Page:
“Attention, Attention, Must Finally Be Paid.”
This memorable line from “Death of a Salesman” speaks a truth every bit as important today as it was when Arthur Miller penned those words for Willy Loman’s wife Linda to draw attention to her husband’s needs. It may, in fact, be more universally true now than it was then.
Just think of the ways young and old alike communicate today. From impersonal electronic devices that vie for our attention every waking moment, to bumper stickers that broadcast alliances and attitudes, our need to be recognized and really listened to has never been greater.
Attention is a priceless gift that doesn’t cost a cent, but most of us seldom give it away. Why not? Are we too busy or are we too needy ourselves to see that need in others?
Paying attention is a giant leap, made up of many small steps, that all of us can take toward learning how to give fearlessly. Here are three to get us started:
- Turn your cell phone off during face-to-face discussions and actually look at the person you are talking to. Then respond to their comments with a question inviting them to say more instead of rushing in to talk about your experiences or your problems whenever he or she pauses to take a breath.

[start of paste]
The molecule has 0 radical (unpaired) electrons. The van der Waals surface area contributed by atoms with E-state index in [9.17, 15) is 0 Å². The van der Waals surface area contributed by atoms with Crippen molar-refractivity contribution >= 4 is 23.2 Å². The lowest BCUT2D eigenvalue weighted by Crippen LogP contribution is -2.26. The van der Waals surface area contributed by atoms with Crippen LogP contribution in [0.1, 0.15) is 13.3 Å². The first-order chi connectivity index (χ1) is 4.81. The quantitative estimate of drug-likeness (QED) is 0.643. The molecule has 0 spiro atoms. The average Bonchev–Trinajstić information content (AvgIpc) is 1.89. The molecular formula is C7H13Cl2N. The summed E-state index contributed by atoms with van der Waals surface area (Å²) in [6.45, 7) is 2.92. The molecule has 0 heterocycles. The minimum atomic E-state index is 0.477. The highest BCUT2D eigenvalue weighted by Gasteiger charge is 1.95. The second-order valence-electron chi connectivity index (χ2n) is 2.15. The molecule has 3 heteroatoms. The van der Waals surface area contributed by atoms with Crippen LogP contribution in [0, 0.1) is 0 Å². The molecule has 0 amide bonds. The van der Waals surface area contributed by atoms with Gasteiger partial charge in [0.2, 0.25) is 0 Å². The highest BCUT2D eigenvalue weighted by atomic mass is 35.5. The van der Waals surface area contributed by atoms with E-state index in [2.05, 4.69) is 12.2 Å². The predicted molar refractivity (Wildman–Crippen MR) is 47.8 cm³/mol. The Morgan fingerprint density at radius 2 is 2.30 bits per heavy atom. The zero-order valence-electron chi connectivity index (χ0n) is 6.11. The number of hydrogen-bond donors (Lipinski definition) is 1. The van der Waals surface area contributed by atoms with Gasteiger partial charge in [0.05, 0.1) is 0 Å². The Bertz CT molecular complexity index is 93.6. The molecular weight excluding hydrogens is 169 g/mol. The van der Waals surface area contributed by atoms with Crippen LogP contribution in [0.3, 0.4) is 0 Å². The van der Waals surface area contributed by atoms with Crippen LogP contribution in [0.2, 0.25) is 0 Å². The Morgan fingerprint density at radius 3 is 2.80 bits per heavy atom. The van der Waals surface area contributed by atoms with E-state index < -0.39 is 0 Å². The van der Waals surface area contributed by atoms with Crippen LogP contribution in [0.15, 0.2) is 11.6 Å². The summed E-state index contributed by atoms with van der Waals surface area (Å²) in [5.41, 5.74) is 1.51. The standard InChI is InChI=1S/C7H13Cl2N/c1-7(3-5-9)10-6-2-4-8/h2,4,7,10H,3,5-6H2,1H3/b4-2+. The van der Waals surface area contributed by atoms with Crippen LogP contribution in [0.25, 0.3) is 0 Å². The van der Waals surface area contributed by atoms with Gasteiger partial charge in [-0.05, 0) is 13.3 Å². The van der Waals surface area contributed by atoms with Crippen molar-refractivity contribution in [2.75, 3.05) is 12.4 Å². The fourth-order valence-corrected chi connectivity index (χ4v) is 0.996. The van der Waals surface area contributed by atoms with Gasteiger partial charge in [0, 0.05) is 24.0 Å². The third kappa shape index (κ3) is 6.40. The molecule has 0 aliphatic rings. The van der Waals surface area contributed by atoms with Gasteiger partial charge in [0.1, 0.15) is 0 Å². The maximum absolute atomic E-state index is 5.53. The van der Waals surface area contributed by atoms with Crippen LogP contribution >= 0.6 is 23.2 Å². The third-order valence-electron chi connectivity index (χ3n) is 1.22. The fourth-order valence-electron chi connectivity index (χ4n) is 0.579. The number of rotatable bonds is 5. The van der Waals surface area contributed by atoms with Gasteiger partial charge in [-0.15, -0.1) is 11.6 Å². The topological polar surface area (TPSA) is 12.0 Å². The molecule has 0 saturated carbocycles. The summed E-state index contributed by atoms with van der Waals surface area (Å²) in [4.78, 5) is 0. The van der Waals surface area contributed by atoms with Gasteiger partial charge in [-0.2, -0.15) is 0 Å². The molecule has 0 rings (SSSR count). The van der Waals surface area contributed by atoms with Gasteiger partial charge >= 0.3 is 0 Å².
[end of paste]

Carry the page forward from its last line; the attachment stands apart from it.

- Once or twice a week, sit down, pick up a pen and write a brief note to someone you know who is sick, or lonesome, or struggling with some aspect of their life. Put the note in an envelope, add an address and a stamp (you don’t even have to lick them these days), and entrust your missive to the postal service. Through the rain, the snow, or blistering heat postal employees still deliver the mail and hand-written notes are treasures to the recipients.
- Take time to play checkers or have a tea party with a child, and while you are spending time together, encourage them to tell you about their day at school or what they like to do for fun. And if a child is grieving it can often help to ask, “Are you feeling sad?”
Little ones need to be heard and recognized as much as we do, but their needs are far too often overlooked. Matthew 19 includes the note that people brought little children to Jesus but his disciples turned them away. Jesus responded to their action saying, “Let the children alone, and do not stop them from coming to me.”
Whether Jesus was talking to children, to outcasts, or to the hurting men and women who crowded around him seeking to be made whole, He modeled for us how to give the gift of attention.
Given the enormous impact on our recent elections of the cry for attention from people who felt they weren’t being heard, do we dare do any less?
May 2017 become the year in which you learn to pray fearlessly, live fearlessly, and daily give fearlessly the gift of attention.
Blessings for the Journey,